This adaptive management approach prioritizes “learning by doing” (Ramalingam et al, 2017), but by firmly relying on systematically collected data. Such adjustments can be either tactical⁠—that is, targeting immediate operational processes⁠—or strategic—addressing systemic shortcomings in the mechanics of the program itself. One well-cited example of this is the Educate Girls Development Impact Bond (Gustafsson-Wright, Osborne, & Massey, 2020), where a strong system of adaptive management was developed within the project, allowing for timely course correction and ultimately a positive impact on student outcomes.
Broadly, government administrators (in education ministries and subnational ministries) use education data for policy design and strategic planning. This may include monitoring national, subnational, or school-level attendance, attainment, and achievement levels, as well as measures of equity. This information feeds into decisions about allocation of resources and development and revision of standards and goals. It may also include decisions around the employment and training of administrators, teachers, and other staff.
At the school administrator level, education data are used to track, evaluate, and support student, teacher, and staff performance and progress. These data can also be used to develop school action plans and guide-school level practices.
Instructors and coaches use education data to assess the performance, progress, and needs of students in order to develop and revise classroom instruction. These data can come through a variety of forms including formative and summative assessments.
Source: Author adaptation based on Gill et al. 2014 (Mathematica).
The academic literature identifies a number of principles that can help ensure accuracy, efficiency, effectiveness, and equity in the collection and use of data and that stakeholders are employing on the ground. The Right-Fit Evidence unit at Innovations for Poverty Action, for instance, works to implement the CART principles identified by Gugerty and Karlan (2018) to support data collection for monitoring and evaluation. According to these principles, data should be credible and actionable, data collection should be responsible, and findings should be transportable (IPA, n.d.). These principles also feed into the “nimble evaluation” approach—whereby data are quickly collected on short-term outcomes (Karlan, 2017)—which the Strategic Impact Evaluation Fund (SIEF) at the World Bank is currently testing (World Bank, 2018). USAID also outlines five key standards to improve the consistency and accuracy of collected data. These include validity of data, integrity of the data collection process, precision (or a small margin of error on performance indicators), reliability or rigor in analysis, and timeliness in using data in decisionmaking.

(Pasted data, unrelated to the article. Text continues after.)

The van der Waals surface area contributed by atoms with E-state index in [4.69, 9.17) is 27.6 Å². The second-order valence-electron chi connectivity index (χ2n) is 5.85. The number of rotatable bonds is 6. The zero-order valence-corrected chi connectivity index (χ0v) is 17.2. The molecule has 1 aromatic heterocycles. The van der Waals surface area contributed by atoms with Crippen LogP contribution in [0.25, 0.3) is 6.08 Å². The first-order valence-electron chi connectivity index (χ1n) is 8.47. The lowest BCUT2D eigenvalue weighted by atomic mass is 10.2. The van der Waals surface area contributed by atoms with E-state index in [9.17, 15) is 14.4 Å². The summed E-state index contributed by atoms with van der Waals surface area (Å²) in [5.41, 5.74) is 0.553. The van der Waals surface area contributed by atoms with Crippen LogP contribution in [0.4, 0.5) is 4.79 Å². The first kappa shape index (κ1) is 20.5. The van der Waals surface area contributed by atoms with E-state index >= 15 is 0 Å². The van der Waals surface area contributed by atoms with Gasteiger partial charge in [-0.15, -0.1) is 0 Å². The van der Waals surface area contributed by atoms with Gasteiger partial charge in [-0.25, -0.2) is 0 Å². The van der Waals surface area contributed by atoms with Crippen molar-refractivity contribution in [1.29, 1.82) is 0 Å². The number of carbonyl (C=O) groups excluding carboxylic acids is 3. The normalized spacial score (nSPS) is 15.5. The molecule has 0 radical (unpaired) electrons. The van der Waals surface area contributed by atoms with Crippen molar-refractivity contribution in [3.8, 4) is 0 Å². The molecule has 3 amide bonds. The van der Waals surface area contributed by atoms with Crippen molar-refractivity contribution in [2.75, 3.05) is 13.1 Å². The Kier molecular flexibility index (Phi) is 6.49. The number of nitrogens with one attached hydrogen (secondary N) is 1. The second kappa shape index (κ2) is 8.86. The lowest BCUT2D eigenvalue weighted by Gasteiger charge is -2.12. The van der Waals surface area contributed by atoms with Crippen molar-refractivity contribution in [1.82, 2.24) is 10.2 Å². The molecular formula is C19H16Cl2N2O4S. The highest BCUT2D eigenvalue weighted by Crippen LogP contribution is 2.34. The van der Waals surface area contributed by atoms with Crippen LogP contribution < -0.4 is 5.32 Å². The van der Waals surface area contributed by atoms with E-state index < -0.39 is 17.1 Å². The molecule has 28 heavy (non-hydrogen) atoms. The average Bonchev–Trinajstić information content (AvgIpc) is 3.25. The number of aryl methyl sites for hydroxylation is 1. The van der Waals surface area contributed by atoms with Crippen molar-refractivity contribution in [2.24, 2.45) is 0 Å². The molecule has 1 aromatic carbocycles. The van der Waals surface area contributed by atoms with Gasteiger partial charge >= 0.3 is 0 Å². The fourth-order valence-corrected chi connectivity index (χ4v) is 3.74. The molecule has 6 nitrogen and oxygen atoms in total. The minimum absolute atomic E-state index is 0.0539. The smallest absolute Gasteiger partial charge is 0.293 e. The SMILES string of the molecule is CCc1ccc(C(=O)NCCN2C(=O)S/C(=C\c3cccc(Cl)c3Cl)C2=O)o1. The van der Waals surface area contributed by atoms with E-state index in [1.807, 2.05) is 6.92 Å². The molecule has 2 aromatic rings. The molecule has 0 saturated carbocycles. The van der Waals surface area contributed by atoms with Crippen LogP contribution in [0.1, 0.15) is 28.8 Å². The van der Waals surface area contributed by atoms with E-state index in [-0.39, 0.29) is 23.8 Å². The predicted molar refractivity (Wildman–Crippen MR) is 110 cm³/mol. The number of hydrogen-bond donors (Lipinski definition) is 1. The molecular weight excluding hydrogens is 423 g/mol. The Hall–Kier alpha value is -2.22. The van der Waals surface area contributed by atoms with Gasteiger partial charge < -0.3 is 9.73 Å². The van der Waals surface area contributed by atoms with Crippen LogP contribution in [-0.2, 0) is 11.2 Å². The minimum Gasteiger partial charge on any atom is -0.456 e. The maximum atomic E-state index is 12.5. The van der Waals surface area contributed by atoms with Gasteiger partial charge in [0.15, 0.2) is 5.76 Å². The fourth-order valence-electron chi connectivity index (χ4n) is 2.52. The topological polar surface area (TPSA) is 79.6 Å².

Some potential pitfalls are also highlighted in the literature. Specific to the education sector, for instance, Pritchett (2018) argues that efforts to collect real-time data must be grounded in a cohesive theory of change framework to avoid being overwhelmed with unstructured data and potentially lose sight of the larger picture of child well-being. In other words, because education systems tend to be non-linear and interactive, understanding causal connections between different inputs is essential to making sense of real-time data. Another potential pitfall is that real-time data can create an illusion of information if decisionmakers are unable to detect relevant trends from the noise generated by continuous tracking in a complex environment. For example, across four inventory management experiments, Lurie et al. (2009) found that when provided with real-time data, managers focused asymmetrically on the most recent data and failed to adequately compare data from multiple time periods.
There are a number of potential drivers that can facilitate or hinder the collection and use of data. These can be split broadly into three categories: capacity, logistics, and incentives. The capacity category includes understanding which data are relevant for responsive decisionmaking and when they should be collected, the ability to analyze data and apply data-driven insights to teaching practices and support, and the ability to act on data. The logistics category includes practical issues around data collection and analysis, such as the tools used to collect and analyze data and the format in which data are accessed or displayed. In the final category, incentives are related to the intrinsic or extrinsic motivation to collect and analyze data and apply the findings (Author adaptation from multiple sources including USAID, 2010; Gugerty & Karlan, 2018; Gill et al., 2018, and Kaufman et al., 2022).